​Ask any Prime driver and he or she will tell you there are a number of ways to stay connected with family while gone from home. We’ve heard about Skype, Facetime, talking on the phone and special apps that make communication easier in remote locations. The important thing, they say, is to touch base on a regular basis.

Heide Kapinos knew she was signing up for a long-distance relationship complete with many forms of communication when she married her husband, Anthony. What she didn’t expect was to be sharing a cab with him as a long-haul driver herself. Although Anthony was positively encouraging about her ability to drive an 18-wheeler, Heidi resisted. However, Anthony was persistent and pointed out the many financial advantages of driving together, along with being able to avoid long separations. Eventually, she agreed to give it a try. She admits to some “tense moments” in training while she was learning to master many of the parking and backing maneuvers a driver must learn. Nonetheless, she made it happen and today spends nearly 24/7 together with Anthony in the truck.

​Too Much Togetherness?
Heidi explains it is not like they’re together all the time. Although they occupy the same physical location, Heidi says their “together time” is really much less. “When I’m driving; he’s often sleeping and vice versa. Given this reality and the times we are loading or unloading, it really is much less. Anthony and Heidi Eck have been together for four years. Together they have six children from their previous marriages. Anthony has three sons and one daughter; Heidi has one son, Hunter (20) and a daughter, Cheylee (18). Anthony’s oldest sons Tyler (22) and Colby 20) live with Heidi’s children in the same house. Anthony’s youngest children Savannah (11) and Carter (7) live with their mother.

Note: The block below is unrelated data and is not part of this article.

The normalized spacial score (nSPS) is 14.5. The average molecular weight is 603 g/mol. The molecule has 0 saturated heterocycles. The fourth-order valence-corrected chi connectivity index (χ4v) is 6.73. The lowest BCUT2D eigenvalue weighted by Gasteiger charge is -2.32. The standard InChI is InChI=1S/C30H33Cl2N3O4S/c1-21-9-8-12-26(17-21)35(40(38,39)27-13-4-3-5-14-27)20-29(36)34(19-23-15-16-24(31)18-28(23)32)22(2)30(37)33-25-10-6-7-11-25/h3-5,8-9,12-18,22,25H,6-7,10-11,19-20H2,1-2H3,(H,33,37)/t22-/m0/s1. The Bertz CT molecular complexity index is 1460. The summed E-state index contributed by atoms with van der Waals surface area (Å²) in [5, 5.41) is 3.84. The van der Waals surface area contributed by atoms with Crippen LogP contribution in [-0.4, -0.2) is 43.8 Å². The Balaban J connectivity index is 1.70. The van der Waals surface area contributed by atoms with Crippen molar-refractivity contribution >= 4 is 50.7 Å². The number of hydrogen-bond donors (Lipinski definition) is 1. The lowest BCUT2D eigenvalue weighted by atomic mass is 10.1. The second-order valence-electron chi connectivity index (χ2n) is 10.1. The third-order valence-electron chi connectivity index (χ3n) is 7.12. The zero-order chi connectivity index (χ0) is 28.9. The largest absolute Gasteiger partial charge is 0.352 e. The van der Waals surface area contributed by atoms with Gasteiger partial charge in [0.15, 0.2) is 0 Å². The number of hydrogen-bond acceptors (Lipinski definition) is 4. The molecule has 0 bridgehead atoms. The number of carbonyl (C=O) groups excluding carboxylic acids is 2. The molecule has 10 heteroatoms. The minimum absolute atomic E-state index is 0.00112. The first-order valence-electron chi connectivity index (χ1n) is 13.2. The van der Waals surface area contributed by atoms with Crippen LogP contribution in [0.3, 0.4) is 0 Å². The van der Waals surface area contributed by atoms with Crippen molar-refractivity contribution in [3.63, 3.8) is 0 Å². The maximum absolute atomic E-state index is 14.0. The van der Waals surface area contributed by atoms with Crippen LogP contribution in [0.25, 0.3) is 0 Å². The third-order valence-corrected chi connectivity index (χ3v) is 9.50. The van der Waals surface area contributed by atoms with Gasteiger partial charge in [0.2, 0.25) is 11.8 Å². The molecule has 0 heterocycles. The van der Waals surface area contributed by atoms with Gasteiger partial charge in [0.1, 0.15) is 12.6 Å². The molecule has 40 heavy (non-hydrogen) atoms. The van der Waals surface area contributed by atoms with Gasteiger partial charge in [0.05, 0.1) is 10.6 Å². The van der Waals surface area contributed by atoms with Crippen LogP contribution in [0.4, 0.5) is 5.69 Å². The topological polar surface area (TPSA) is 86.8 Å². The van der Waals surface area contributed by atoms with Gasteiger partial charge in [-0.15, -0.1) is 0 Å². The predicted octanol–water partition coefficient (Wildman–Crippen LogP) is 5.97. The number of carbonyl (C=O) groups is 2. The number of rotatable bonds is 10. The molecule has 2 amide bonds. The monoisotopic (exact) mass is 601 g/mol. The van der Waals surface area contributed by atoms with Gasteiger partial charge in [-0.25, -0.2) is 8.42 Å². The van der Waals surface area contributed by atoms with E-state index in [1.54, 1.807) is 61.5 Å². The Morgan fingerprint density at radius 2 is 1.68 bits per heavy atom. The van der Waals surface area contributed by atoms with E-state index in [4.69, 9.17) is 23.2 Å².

Parenting from the Road
How do Heidi and Anthony make their over-the-road marriage and blended family parenting work?

It’s probably not surprising to learn that Heidi and Anthony use the typical technology (phones and web-based media) to stay in touch. It might be more surprising to learn they have cameras installed in their living room so they can observe what’s going on with young adult children. It’s their way to all be “together” even when they are geographically far apart.

​The couple has high expectations for their four oldest children. “They pay rent to us if they’re not in school,” says Heidi. They are expected to have a job, pay their bills on time, including their cell phone bills. The couple models good financial management themselves. They drive 6-8 weeks at a time before coming home for a week, and are open with their children about money-related matters. “We remind them about why we are gone. We are working toward goals from which they all will benefit. With the “littles,” (what the couple affectionately calls Anthony’s younger two children, “constant communication” is key. Anthony calls every day before school and makes time for them a priority. Heidi says they often give gift cards to the “littles” for birthdays or special occasions. These are used when the younger two join their dad and Heidi on the truck for a few weeks in the summertime.

At home or over the road, Heidi says flexibility is key. When a driver comes home it can be both “difficult” and “lovely.”

​“It’s wonderful to see them, but also difficult to have the routine disrupted,” she notes.

She encourages the at-home partner to remember the couple’s long-term goals and the importance of team effort. There’s little doubt that whether a couple is driving together or one partner is supporting the other from home, success is always a team effort.

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